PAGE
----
By J.R. Reed
Becoming Proudly Neurodivergent
I’m proudly autistic, which means I’m also proudly neurodivergent. Why am I proud? Because there’s nothing to be ashamed of. Yeah, we’re a little goofy, quirky, or different, but when you think about it, who isn’t?
When I think about being neurodivergent I’m often reminded of the Divergent book and movie trilogy. If you haven’t seen or read the three, I highly recommend them as it gives great insight into a society that casts out those that don’t fit in according to their standards.
In the second movie, Insurgent, it opens with the city’s leader, Jeanine, making a speech to her community that is broadcast throughout the city:
Long ago before the founders established this great city of ours, that word was all but meaningless. An ideal as elusive as a dream. Now, 200 years later, we are all of us living proof that peace is indeed attainable. The reason for this, of course, is our Faction System. Erudite, Dauntless, Amity, Candor, Abnegation.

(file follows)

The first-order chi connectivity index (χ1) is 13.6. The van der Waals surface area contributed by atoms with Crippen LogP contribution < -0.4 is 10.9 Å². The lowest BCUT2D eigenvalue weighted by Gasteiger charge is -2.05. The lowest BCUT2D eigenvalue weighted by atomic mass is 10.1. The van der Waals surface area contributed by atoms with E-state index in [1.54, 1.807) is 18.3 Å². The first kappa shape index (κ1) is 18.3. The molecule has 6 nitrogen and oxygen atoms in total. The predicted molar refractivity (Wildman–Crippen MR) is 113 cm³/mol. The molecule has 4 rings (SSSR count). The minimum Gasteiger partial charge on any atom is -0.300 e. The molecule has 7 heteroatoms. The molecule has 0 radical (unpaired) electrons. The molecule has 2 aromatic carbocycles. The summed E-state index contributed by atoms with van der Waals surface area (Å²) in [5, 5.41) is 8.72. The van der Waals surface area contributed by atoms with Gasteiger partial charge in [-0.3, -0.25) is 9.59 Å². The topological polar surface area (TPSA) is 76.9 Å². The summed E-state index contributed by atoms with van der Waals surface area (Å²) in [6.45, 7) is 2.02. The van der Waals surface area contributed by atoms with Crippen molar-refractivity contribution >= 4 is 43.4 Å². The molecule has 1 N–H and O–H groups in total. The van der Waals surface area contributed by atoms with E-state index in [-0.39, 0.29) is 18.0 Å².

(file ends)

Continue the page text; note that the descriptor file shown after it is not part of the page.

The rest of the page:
In dividing people according to personality and aptitude, we’ve created a society in which each faction plays a critical role in maintaining the social order. But this harmony we’ve achieved is now under attack from a small but extremely dangerous group of individuals.
We call them Divergents.
They are, in essence, the worst of what humanity used to be. Rebellious, defiant and uncontrollable.”
This is how a large part of society sees us, the worst of humanity. They see us this way because they don’t understand us, and in many cases, they don’t want to understand us. They want us to go away, but we’re not going anywhere.
Advocating for Acceptance
One of the reasons I self-advocate for the neurodivergent community is to educate those who don’t understand us, and to get them to accept us as we are and include us as a part of their community. That community can take many forms, school, business, social groups, family, friends, and neighbors.
I roll with a group of hardcore self-advocates both online and in person and we all have the same goal: to one day see a society united. Not neurotypical or neurodivergent, but simply, people.